Why Bags Get Tagged and How To Keep Them

by | Aug 23, 2016 | Flying | 4 comments

by | Aug 23, 2016 | Flying | 4 comments

You are about to start your adventure, at the gate, before boarding the aircraft a gate agent tells you that your bag will have to be tagged and placed into the hold. You try to explain that you don’t want the bag missing and don’t want to wait for it after landing.

The gate agent is adamant and tags your bag. You are probably annoyed by the fact that you had to take your bag from you.  So why did they have to tag your bag and place it in the hold of the aircraft?

Limited Space In The Cabin
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On an Airbus 319/320, you can fit up to 60 bags in the overhead lockers and in the Boeing 737 you can fit 90 to 132 (if it’s the Boeing 737 – 900 Max).

The Airbus 320 can carry up to 186 passengers, whilst the Boeing 737 – 900 Max can have up to 200 seats. It’s clear that in a full flight if every passenger takes a carry-on bag, the space in the overhead lockers will run out rather quickly.

To prevent delays, the crew will ask passengers to put smaller bags or items under the seat. Gate agents will also start tagging bags at the gate after a certain number of bags has gone through. The rest will be checked  into the hold.

How To Keep The Bag With You
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The only way to prevent your bag from being tagged at the gate is by either:  show up earlier at the gate and be one of the first passengers to board the aircraft or carry a small bag that will fit under the seat in front of you.

If your bag is small enough, the worst case scenario will be having to put it under the seat and loose the leg room.  For take off and landing the bag needs to be placed under the seat in front, but through the flight you can move it around so it’s closer to your seat, leaving the space free for legs.

You can also pay extra to get priority boarding and be one of the first to board the aircraft. This will mean that even if the locker on top of your seat is full, there might be space a few rows back and the bag will travel with you.

Another way to make sure it travels with you, inside the cabin, is by booking a seat in an emergency exit row. These rows have to be clear of any baggage or loose items, which means that your bag will have to be placed in the lockers for takeoff and landing. Flight attendants will try to keep the lockers closed and only to be used by passengers seated in the emergency rows.

offload tag

The Type of Bag Matters
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The type and size of bag that you carry will matter a lot in being tagged or not. If you are carrying a backpack, most of the times it will go through the gate and it won’t be tagged. It’s also easier to find space for backpacks in the lockers because there is always small spaces that are too small for a big bag but big enough for a backpack.

A soft case bag is also a good alternative. These bags might offer less protection for your things than the hardcover ones, but it’s easier to squish the sizes and fit in smaller spaces. If all you carry are clothes then a soft case bag will almost always fit in a small space in the lockers.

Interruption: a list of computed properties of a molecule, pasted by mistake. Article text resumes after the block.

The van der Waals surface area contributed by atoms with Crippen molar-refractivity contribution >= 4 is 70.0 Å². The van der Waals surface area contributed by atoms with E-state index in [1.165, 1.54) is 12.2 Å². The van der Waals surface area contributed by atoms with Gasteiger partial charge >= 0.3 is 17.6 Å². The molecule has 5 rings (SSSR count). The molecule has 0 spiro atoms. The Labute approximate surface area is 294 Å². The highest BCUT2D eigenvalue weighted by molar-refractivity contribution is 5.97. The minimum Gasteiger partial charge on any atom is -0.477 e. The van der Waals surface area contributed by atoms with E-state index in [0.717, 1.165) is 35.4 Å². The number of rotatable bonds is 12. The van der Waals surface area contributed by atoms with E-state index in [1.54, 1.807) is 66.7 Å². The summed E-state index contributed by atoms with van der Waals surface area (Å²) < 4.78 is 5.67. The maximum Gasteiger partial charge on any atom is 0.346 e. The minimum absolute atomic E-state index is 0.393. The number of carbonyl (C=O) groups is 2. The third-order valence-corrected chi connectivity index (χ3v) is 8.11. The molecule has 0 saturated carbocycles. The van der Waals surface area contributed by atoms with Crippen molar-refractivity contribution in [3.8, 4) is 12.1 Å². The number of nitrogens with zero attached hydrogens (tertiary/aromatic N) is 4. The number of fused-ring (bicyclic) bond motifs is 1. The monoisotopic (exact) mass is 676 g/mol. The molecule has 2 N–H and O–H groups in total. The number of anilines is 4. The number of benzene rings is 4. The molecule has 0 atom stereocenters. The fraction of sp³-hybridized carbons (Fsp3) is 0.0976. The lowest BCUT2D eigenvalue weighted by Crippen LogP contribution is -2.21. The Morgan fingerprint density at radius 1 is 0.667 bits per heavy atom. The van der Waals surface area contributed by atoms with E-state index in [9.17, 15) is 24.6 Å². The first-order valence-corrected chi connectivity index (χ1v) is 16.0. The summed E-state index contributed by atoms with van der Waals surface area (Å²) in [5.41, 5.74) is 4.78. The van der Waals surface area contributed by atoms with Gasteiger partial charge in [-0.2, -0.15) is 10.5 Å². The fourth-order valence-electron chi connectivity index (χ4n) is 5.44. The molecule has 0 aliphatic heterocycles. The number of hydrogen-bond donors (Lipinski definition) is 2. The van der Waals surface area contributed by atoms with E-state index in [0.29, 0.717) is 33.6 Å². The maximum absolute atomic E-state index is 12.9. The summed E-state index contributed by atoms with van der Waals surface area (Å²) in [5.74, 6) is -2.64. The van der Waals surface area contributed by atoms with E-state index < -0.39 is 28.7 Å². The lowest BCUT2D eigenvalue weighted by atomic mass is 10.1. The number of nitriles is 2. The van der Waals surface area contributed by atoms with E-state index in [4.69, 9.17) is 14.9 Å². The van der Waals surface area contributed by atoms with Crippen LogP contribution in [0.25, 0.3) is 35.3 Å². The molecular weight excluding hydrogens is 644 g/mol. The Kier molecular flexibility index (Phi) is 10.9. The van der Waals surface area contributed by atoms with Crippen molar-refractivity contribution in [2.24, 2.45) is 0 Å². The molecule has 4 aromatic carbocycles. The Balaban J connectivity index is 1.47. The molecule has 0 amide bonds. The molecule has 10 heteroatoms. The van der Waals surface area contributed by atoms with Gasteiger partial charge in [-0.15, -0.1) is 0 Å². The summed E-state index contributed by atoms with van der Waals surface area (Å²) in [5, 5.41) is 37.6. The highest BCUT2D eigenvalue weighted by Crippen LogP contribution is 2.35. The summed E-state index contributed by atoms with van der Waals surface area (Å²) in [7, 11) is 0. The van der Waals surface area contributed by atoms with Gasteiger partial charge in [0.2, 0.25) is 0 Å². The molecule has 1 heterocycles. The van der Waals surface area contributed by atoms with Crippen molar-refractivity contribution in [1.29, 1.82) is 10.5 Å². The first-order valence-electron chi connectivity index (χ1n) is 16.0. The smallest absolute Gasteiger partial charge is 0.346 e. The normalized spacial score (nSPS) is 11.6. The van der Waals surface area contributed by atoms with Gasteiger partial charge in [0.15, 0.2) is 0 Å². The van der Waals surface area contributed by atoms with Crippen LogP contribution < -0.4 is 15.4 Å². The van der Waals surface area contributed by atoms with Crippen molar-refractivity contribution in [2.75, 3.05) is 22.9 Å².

Disclaimer: This post has some Amazon affiliate links, which means that if you buy from them I’ll get a tiny amount of money, but you won’t be charged extra. These affiliate links are meant to help in keeping the blog up and running.

What Are You Carrying?
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Do you have any laptops, camera or other valuables in your bag? If so, let your flight attendant know about it. Flight attendants often move bags around, playing a real-life Tetris game with the bags to create more space in the lockers.

We care about your things and we don’t want to break anything. If a passenger tells me that they have a camera or laptop in a bag I always try to be careful and even try not to move them.

What Not To Do
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There will be times that your bag will have to be checked into the hold. There will be times that your bag will be taken off the locker and you will be asked to put them under the seat in front of you.

This isn’t a personal attack. It was probably the first locker that we open and we saw that the bag is small enough to be placed under the seat. Screaming at us or at the ground staff won’t really help, after all, we are just doing our job.

Don’t threaten to fill a complaint or say that you will sue us if something gets broken. It’s not our fault that space ran out and since space ran out, we need to put these bags somewhere. Most often, they either go under the seat or if big enough, in the hold.

Try to be understanding and polite about it. Explain that you have valuable things inside your bag and ask if we can help. Sometimes we can move things around and find a space for your bag.